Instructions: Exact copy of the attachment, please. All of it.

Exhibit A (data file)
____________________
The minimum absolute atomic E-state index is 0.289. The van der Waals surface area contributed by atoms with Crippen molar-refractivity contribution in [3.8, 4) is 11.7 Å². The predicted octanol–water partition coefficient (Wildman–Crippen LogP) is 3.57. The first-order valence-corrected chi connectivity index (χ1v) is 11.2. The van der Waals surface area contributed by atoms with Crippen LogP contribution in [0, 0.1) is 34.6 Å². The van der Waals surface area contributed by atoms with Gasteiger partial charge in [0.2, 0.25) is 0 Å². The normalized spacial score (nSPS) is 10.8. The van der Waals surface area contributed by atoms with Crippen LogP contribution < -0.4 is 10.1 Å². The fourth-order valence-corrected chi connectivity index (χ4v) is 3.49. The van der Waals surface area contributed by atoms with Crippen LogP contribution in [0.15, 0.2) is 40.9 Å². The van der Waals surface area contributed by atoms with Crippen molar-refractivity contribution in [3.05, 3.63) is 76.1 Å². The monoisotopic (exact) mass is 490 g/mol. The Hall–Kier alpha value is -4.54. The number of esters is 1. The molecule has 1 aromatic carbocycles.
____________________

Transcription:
The minimum absolute atomic E-state index is 0.289. The van der Waals surface area contributed by atoms with Crippen molar-refractivity contribution in [3.8, 4) is 11.7 Å². The predicted octanol–water partition coefficient (Wildman–Crippen LogP) is 3.57. The first-order valence-corrected chi connectivity index (χ1v) is 11.2. The van der Waals surface area contributed by atoms with Crippen LogP contribution in [0, 0.1) is 34.6 Å². The van der Waals surface area contributed by atoms with Gasteiger partial charge in [0.2, 0.25) is 0 Å². The normalized spacial score (nSPS) is 10.8. The van der Waals surface area contributed by atoms with Crippen LogP contribution < -0.4 is 10.1 Å². The fourth-order valence-corrected chi connectivity index (χ4v) is 3.49. The van der Waals surface area contributed by atoms with Crippen LogP contribution in [0.15, 0.2) is 40.9 Å². The van der Waals surface area contributed by atoms with Crippen molar-refractivity contribution in [3.05, 3.63) is 76.1 Å². The monoisotopic (exact) mass is 490 g/mol. The Hall–Kier alpha value is -4.54. The number of esters is 1. The molecule has 1 aromatic carbocycles.